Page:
February 18, 2022
Protecting Seagrass, Coral Reefs, and Fisheries
- as seen by -Sarah Markes
The importance of seagrass meadows is increasingly recognized – both for their significant carbon storage as well as the huge amount of marine life they support. Likewise, many people are now aware of the astounding biodiversity of coral reefs and the urgent need to protect them. What is perhaps less well-known are the crucial linkages between these two ecosystems, and how protecting one affects the other. This impacts tens of thousands of species and humans whose lives are reliant on them. Exploring these connections is fascinating and increasingly important as human activities alter the natural world.
The life cycle of one Indian Ocean fish species, the black-spotted leatherlip (Plectorhinchus gaterinus), is just one of millions of examples of ecological linkages between different habitats, species, and communities. This is a very important species for coastal fisheries in Tanzania and Kenya, where there are extensive seagrass beds. Adult fish spawn in seagrass so that their vulnerable young can hide from predators while they grow. Once mature, they migrate to coral reefs where they spend their days in large schools. Their appearance changes during this transition – the juveniles are black and yellow striped, while mature fish have black spots, a blueish body, yellow fins and tail. Adults only return to seagrass to shelter at night-time and when it is their turn to spawn the next generation. Hence, the black-spotted leatherlip is one of many species reliant on both seagrass and coral reefs for their survival, with these habitats in turn reliant on the fish to keep a healthy ecological balance.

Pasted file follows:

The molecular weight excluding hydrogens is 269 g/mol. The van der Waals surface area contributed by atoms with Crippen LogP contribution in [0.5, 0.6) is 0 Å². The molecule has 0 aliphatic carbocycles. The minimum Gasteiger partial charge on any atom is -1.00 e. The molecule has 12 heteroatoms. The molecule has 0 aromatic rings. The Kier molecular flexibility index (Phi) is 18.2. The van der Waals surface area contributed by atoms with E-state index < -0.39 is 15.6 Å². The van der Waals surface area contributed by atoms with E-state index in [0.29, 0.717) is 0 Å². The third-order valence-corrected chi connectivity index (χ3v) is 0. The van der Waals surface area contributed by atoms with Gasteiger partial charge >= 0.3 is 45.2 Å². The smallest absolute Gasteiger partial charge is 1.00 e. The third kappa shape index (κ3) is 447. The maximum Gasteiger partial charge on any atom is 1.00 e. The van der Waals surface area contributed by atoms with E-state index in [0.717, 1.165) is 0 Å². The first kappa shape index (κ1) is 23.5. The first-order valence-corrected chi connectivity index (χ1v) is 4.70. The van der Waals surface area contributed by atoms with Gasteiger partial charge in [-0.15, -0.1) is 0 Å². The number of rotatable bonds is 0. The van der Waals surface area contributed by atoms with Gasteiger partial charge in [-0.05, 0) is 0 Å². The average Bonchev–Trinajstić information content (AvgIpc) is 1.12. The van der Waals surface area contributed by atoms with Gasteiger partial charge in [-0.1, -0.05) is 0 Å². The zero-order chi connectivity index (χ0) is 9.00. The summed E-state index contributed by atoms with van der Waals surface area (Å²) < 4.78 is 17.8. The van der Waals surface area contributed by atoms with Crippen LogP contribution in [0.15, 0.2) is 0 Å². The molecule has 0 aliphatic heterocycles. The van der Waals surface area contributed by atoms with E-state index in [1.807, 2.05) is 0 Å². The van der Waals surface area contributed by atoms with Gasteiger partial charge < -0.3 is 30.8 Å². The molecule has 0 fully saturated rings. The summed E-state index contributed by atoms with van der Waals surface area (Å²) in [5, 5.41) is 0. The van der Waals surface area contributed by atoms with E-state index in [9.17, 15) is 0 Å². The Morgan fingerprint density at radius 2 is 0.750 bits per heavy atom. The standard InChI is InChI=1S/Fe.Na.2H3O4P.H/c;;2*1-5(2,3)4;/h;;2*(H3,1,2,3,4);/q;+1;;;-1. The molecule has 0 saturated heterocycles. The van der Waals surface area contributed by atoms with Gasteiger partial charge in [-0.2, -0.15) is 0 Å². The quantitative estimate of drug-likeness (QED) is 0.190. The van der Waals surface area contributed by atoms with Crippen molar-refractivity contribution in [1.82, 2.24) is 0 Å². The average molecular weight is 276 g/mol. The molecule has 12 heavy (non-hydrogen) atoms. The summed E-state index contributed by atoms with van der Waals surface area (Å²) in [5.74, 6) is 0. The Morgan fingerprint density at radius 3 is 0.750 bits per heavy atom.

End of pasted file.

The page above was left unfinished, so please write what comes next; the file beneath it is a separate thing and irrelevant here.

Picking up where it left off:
A key global marine conservation challenge is to reduce damaging and unsustainable fishing. Worryingly, it seems the combination of coastal development, beach seine netting in seagrass, and spearfishing in reefs is threatening East Africa’s coastal fisheries, with the black-spotted leatherlip becoming increasingly rare. This compromises people’s food security and livelihoods. WCS is working with coastal communities and authorities in both Kenya and Tanzania to improve marine resource management, protecting blue carbon ecosystems and coral reefs.